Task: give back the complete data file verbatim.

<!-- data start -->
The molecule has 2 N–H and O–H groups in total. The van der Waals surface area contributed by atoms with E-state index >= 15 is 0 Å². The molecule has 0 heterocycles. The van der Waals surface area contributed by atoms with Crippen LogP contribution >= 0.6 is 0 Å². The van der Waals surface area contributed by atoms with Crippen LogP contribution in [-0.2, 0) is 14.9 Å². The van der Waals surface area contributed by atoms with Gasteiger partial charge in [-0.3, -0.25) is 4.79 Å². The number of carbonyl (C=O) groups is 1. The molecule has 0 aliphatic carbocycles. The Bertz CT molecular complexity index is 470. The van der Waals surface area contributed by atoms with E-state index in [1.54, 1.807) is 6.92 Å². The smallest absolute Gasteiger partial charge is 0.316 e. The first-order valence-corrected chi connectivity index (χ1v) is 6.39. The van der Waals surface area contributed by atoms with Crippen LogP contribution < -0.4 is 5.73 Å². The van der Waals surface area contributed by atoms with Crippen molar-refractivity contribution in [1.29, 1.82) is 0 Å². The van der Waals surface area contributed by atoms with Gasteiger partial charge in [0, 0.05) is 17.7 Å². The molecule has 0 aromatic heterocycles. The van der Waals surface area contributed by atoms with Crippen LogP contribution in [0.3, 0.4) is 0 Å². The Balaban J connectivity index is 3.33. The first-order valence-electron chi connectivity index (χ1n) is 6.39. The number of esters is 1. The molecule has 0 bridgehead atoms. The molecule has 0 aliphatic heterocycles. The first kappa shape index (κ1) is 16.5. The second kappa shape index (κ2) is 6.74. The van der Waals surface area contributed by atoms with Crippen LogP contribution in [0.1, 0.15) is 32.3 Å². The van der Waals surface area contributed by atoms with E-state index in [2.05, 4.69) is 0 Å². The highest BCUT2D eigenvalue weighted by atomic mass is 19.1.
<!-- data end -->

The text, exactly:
The molecule has 2 N–H and O–H groups in total. The van der Waals surface area contributed by atoms with E-state index >= 15 is 0 Å². The molecule has 0 heterocycles. The van der Waals surface area contributed by atoms with Crippen LogP contribution >= 0.6 is 0 Å². The van der Waals surface area contributed by atoms with Crippen LogP contribution in [-0.2, 0) is 14.9 Å². The van der Waals surface area contributed by atoms with Gasteiger partial charge in [-0.3, -0.25) is 4.79 Å². The number of carbonyl (C=O) groups is 1. The molecule has 0 aliphatic carbocycles. The Bertz CT molecular complexity index is 470. The van der Waals surface area contributed by atoms with E-state index in [1.54, 1.807) is 6.92 Å². The smallest absolute Gasteiger partial charge is 0.316 e. The first-order valence-corrected chi connectivity index (χ1v) is 6.39. The van der Waals surface area contributed by atoms with Crippen LogP contribution < -0.4 is 5.73 Å². The van der Waals surface area contributed by atoms with Crippen molar-refractivity contribution in [1.29, 1.82) is 0 Å². The van der Waals surface area contributed by atoms with Gasteiger partial charge in [0, 0.05) is 17.7 Å². The molecule has 0 aromatic heterocycles. The van der Waals surface area contributed by atoms with Crippen LogP contribution in [0.3, 0.4) is 0 Å². The Balaban J connectivity index is 3.33. The first-order valence-electron chi connectivity index (χ1n) is 6.39. The number of esters is 1. The molecule has 0 bridgehead atoms. The molecule has 0 aliphatic heterocycles. The first kappa shape index (κ1) is 16.5. The second kappa shape index (κ2) is 6.74. The van der Waals surface area contributed by atoms with Crippen LogP contribution in [0.1, 0.15) is 32.3 Å². The van der Waals surface area contributed by atoms with E-state index in [2.05, 4.69) is 0 Å². The highest BCUT2D eigenvalue weighted by atomic mass is 19.1.